I'm a bit more confused now about diodes and amps etc.

If I were to use the relay linked and pictured in my post, would I actually need to put diodes and capacitors and whatnot between the relay and the button terminals to regulate the amps? Or should it be fine to just run wires direct to the positive and negative of the button?

Again, apologies for the noobish questons
 
Use the simple relay, just connect it directly to the switch.
This does work, BUT it CAN have reliability problems because of what's know as "wetting current"

On a non-noble metal, oxides build up on the contacts when too little current is switched. The tact switches employ either non-metal and are designed to switch very little current.

The number varies, but the relay should have "wetting current" specified. Rule of thumb says 1-10 mA.

The small amount of switched current cleans off the oxides on the contacts.

The garage environment would probably be condusive to forming oxides.

==

The method I suggested is more complicated. It can be really small. The switched side can be much longer.
The diode just makes it a little polarity insensitive in case you hook it up backwards.
 

AdamClap

Joined Jul 11, 2018
8
Does your opener have a wired connected switch option?
I use a wemos with relay and trigger that from domoticz for 500 ms to simulate a switch being pressed to toggle open and close actions. This is a 10 euro option. :D
I also added 2 switches to it to detect the closed and open positions of the door, which are also connected to the wemos. It is running on ESPEASY.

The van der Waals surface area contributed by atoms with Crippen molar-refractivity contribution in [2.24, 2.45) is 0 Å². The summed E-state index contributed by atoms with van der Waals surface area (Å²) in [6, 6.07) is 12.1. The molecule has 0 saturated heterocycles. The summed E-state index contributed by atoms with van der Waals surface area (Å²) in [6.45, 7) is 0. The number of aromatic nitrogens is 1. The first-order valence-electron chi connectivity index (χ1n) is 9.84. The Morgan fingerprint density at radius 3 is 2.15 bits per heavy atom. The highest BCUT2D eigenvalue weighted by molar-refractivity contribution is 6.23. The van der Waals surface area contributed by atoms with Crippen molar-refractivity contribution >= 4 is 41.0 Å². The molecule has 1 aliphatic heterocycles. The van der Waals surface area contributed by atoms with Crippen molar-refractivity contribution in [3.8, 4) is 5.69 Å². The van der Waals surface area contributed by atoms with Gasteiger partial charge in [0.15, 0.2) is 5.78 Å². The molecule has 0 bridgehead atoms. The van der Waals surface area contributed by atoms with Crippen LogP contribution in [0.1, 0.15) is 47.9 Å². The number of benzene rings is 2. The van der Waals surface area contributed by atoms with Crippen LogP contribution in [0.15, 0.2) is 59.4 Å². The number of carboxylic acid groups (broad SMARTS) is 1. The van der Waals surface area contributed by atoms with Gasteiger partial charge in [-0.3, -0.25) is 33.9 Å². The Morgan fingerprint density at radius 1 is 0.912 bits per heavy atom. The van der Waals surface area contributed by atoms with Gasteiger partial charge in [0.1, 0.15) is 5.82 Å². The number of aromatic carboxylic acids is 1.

Also, you may read this review to find suitable wi-fi door opener!
 

Bunyak

Joined Jul 28, 2019
1
I'm hoping that someone could quickly clarify a graphic instruction from a Chinese seller of a wi-fi smart switch garage door opener: https://eachen.cc/product/eachen-gd-dc5-ewelink/

The wi-fi switch is not directly compatible with my garage door opener but the company claims that a person could connect the switch relay to a garage door remote controller. I would like to use a standard Chamberlain remote control with the switch as explained below by the seller. The green bubble below is not self-explanatory to me. Would I have to de-solder the click button in the green bubble and solder the relay onto it or would a simpler approach exist?
 
What the seller is trying to say is that there is a "button" in the remote. You have to take the remote apart and locate the solder pads that are closed by the "switch". A conductive elastomer could be used or a switch like the one illustrated. With the switch illustrated, there are two "pin pairs". i.e. You only need to connect two of the pins.

De-solder - no.

Without an ohmmeter, just find the two pins on the switch when shorted together with a wire or paper-clip activates. You can solder to the top or bottom of the switch, whatever is easier. The green stuff is solder mask, Solder won;t stick to it. You can remove it with a razor blade to expose more area.

Fir reliable soldering, the manufacturer wants as little pad area to heat. The PCB is like double sided with plated-thru holes. Any connection on the front is on the back too.